The parties do agree that there was increasing motivation in the cattle and pharmaceutical industries to develop a single-dose treatment for BRD. DSOF (Anticipation/Obviousness) ¶¶ 38-44; Babish Report ¶ 51; Clay Report ¶ 64; R. 309-15, Exh. 15, 1/24/13 Clay Dep. 78:2-80:1; R. 309-17, Def.’s Exh. 17, 1990 Gorham Article at PFEBAY0000658-59. A single-dose treatment would save money by reducing the time and resources needed to identify and treat sick animals, decreasing tissue damage caused by injections, and minimizing the stress on cattle from multiple treatments. Id. As a result, the pharmaceutical industry began moving towards a single-dose product that was long acting-that is, a drug that would be administered once, but that would stay in the bloodstream for an extended period of time, so that the overall length of treatment remained the same. PSOF (Anticipation/Obviousness) ¶¶ 245-48, 251; 6/19/12 Copeland Dep. 44:4-14, 45:23-46:6, 94:23-95:9, 259:7-24. Both Bayer and Pfizer’s development efforts, as explained below, reflected that trend.

         B. Bayer’s Fluoroquinolone Development

         1. Bayer’s Research

         In the 1980s, Bayer began developing a multi-day regimen using enrofloxacin, a type of fluoroquinolone, for the treatment of BRD. PSOF (Prior Invention) ¶ 126; R. 310, Pl.’s Exh. 46, 6/19/12 Copeland Dep. 41:9-42:2. The enrofloxacin showed broad antibacterial activity in low concentrations, efficacy against resistant strains, high absorption ability, and good tolerance in all species. 1987 Bauditz Article at PFEBAY0000460. The recommended dose and length of treatment for calves was 2.5 mg/kg for three days. Id. at PFEBAY0000465.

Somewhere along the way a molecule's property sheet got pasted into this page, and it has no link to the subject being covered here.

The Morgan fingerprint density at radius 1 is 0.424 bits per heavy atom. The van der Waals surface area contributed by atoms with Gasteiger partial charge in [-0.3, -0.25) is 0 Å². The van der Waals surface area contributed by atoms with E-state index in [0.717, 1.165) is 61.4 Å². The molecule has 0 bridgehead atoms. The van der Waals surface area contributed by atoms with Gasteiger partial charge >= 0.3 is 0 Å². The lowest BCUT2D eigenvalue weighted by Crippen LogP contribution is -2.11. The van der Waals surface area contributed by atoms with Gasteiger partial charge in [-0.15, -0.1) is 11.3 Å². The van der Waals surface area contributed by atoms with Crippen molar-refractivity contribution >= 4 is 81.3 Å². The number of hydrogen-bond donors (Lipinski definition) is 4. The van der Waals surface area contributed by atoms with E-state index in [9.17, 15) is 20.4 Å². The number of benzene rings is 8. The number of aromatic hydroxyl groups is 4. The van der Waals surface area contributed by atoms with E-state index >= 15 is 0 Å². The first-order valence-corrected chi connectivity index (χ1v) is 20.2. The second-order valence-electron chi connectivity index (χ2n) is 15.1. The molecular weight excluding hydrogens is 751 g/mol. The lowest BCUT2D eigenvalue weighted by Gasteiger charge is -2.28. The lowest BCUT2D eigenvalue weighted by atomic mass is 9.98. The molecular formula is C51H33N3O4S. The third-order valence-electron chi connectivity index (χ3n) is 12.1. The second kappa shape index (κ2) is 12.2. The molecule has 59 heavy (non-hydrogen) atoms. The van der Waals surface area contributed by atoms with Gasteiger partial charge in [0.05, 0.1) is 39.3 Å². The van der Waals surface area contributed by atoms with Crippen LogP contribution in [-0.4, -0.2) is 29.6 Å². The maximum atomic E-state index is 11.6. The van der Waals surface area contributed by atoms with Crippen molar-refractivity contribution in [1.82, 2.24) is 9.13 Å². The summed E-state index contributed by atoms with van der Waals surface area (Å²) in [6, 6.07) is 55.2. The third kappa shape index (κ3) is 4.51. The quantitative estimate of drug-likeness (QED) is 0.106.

Because of the desire for a more convenient treatment regimen, Bayer began pursuing a long-acting (or sustained-release) formulation[7] of fluoroquinolone that could be given in a single dose-that is, a drug that was administered only once, but that maintained a certain blood MIC level for an extended period of time. PSOF (Prior Invention) ¶¶ 125, 127; 6/19/12 Copeland Dep. 44:4-14, 94:7-95:9, 259:7-24. But after the sustained-release formulas did not provide the desired results, Bayer changed course and began testing a single-shot treatment that was not long acting-that is, a high dose that did not maintain a MIC level for an extended period of time. Id.; PSOF (Prior Invention) ¶¶ 128-29; R. 311, Pl.’s Exh. 48, 8/4/10 Copeland Dep. 155:4-156:17.

         In October 1994, Bayer conducted a study (labeled the 94A-002 Study) that compared three different dosages of enrofloxacin on cattle suffering from BRD: (1) 0 mg/kg (a control); (2) 2.5 mg/kg given once daily for three days; (3) 7.5 mg/kg given once or 15 mg/kg given once. R. 312, Pl.’s Exh. 49, Bayer 94A-002 Study at BHC00036543. “The objective of this study was to determine if a single elevated dose of enrofloxacin was as effective as the established daily dose of 2.5 mg/kg given once daily for three days.” Id. at BHC0003642. Evaluating outcomes of mortality rates, percentage of lung consolidation, and weight gain after the treatment regimens, the study concluded that “[t]he three treatment groups were not significantly different from each other in any of the variables examined.” Id. at BHC00036543. Further, “[t]hese data support[ed] the 7.5 mg/kg dose of enrofloxacin given once subcutaneously as an equivalent efficacious alternative to the 2.5 mg/kg dose of enrofloxacin given daily for three days. The 15.0 mg/kg dose given once was not more efficacious than the 7.5 mg/kg dose.” Id.

         2. The ’506 Patent